In early June, Muriel Poisson from IIEP advised the Council of Europe’s Committee on Culture, Science, Education and Media on measures to engage youth in the detection of corruption and the enforcement of anti-corruption initiatives.
The Committee acknowledges that European youth play a significant role in the fight against corruption, both in public and private sectors, and therefore should be involved in anti-corruption strategies.
“Corruption, including in the education field, is extremely widespread virtually everywhere in Europe and has already led to too many young people becoming resigned to this fact,” said Eleonora Cimbro (Italy, SOC), rapporteur on “Youth against corruption” at a hearing held in Paris on 1 June by the Committee on Culture, Science, Education and Media. “It is essential for our societies to get young people involved in the fight against corruption by means of an awareness-raising campaign and, above all, by providing them with the practical means to combat corrupt practices.”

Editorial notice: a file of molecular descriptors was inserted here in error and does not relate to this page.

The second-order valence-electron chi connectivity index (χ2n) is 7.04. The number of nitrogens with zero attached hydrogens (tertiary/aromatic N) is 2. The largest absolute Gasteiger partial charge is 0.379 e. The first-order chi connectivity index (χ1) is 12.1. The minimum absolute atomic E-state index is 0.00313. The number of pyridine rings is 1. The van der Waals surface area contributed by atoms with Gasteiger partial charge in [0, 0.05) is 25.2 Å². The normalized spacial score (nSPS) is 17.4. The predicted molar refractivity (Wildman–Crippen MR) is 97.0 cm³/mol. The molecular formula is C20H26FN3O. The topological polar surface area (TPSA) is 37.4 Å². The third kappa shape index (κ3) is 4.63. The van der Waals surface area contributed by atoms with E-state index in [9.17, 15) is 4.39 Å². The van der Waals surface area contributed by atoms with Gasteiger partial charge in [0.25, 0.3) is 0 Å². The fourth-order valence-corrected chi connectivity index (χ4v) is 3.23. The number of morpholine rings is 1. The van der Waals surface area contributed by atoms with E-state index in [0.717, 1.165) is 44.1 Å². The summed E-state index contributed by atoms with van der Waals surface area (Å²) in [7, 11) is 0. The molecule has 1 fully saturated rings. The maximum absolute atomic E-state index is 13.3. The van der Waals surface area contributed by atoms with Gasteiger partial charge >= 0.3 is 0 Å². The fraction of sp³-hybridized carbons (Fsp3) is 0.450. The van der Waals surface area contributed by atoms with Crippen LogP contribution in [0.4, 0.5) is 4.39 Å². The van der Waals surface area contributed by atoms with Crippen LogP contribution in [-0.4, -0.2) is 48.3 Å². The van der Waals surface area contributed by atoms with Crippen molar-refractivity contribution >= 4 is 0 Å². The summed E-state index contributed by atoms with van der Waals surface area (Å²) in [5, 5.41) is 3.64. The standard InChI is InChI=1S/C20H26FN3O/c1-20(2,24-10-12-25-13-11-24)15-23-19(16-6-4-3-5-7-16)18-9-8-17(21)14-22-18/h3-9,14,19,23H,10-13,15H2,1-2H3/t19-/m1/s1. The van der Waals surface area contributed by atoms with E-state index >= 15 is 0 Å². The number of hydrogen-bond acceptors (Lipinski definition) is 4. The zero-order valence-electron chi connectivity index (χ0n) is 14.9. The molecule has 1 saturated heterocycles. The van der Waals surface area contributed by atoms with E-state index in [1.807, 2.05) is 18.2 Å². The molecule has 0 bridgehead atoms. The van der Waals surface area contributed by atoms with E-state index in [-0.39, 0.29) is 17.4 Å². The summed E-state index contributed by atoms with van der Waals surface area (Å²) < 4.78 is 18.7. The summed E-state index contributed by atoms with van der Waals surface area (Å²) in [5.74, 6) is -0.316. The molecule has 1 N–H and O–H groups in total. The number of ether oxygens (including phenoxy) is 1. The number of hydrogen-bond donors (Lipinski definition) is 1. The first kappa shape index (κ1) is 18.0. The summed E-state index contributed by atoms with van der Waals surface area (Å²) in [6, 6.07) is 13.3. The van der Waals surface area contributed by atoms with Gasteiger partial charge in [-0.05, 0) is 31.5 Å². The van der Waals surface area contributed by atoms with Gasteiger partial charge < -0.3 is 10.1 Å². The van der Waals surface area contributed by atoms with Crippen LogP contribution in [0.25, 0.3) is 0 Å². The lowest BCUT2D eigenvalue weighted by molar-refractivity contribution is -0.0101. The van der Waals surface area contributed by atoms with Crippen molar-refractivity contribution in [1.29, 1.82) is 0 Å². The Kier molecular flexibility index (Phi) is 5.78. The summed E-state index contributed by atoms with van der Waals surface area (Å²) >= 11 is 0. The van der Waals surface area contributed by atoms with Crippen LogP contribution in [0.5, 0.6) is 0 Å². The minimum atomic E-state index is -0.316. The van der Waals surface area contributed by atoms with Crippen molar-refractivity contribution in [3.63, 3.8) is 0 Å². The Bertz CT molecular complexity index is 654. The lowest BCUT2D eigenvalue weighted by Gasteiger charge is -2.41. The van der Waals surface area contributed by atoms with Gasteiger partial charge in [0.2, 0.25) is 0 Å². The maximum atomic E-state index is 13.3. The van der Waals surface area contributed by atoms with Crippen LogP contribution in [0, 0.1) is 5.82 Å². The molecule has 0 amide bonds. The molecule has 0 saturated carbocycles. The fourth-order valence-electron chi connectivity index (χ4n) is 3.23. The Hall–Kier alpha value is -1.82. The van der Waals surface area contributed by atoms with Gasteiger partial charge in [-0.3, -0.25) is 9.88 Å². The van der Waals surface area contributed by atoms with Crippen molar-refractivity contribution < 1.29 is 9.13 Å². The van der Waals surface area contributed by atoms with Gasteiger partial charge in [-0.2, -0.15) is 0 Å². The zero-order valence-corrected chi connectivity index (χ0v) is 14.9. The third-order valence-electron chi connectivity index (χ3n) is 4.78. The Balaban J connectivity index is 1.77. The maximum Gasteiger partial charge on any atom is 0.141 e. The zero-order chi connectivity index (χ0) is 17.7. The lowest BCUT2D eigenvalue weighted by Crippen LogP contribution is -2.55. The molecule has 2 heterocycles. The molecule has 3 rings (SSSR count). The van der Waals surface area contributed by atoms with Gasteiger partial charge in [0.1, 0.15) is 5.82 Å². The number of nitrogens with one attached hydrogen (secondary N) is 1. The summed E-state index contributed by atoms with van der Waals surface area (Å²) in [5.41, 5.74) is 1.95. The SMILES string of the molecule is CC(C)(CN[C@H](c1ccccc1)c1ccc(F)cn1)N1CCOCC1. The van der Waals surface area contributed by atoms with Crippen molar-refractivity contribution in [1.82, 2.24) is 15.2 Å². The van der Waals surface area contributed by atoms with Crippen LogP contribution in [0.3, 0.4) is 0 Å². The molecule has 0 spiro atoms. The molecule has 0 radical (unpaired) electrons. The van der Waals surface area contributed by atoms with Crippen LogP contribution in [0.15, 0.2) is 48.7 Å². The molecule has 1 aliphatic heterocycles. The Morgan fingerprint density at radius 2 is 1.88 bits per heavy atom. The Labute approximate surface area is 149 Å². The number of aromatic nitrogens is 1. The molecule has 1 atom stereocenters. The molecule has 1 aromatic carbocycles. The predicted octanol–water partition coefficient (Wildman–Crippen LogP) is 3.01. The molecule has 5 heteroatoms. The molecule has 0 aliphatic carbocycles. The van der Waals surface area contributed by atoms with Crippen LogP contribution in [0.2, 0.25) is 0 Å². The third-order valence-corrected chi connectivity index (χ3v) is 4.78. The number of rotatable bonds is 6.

The proposal to empower youth in the fight against corruption was first addressed at the meetings of the Sub-committee on Education, Youth and Sport in 2014 and 2015, which highlighted the need for concrete measures to be taken at the level of the Council of Europe.
The resolution aims to increase knowledge among youth about corruption in general and its wide-ranging consequences on economy, public administration and politics, and facilitate capacity-building for European youth.
Having worked on the issue of ethics and corruption in education since 2001, IIEP encouraged the Council to offer training programmes for youth which would both build their capacity to uncover corruption through the use of diagnostic tools and empower them to act against corruption and unethical behaviour within their education system.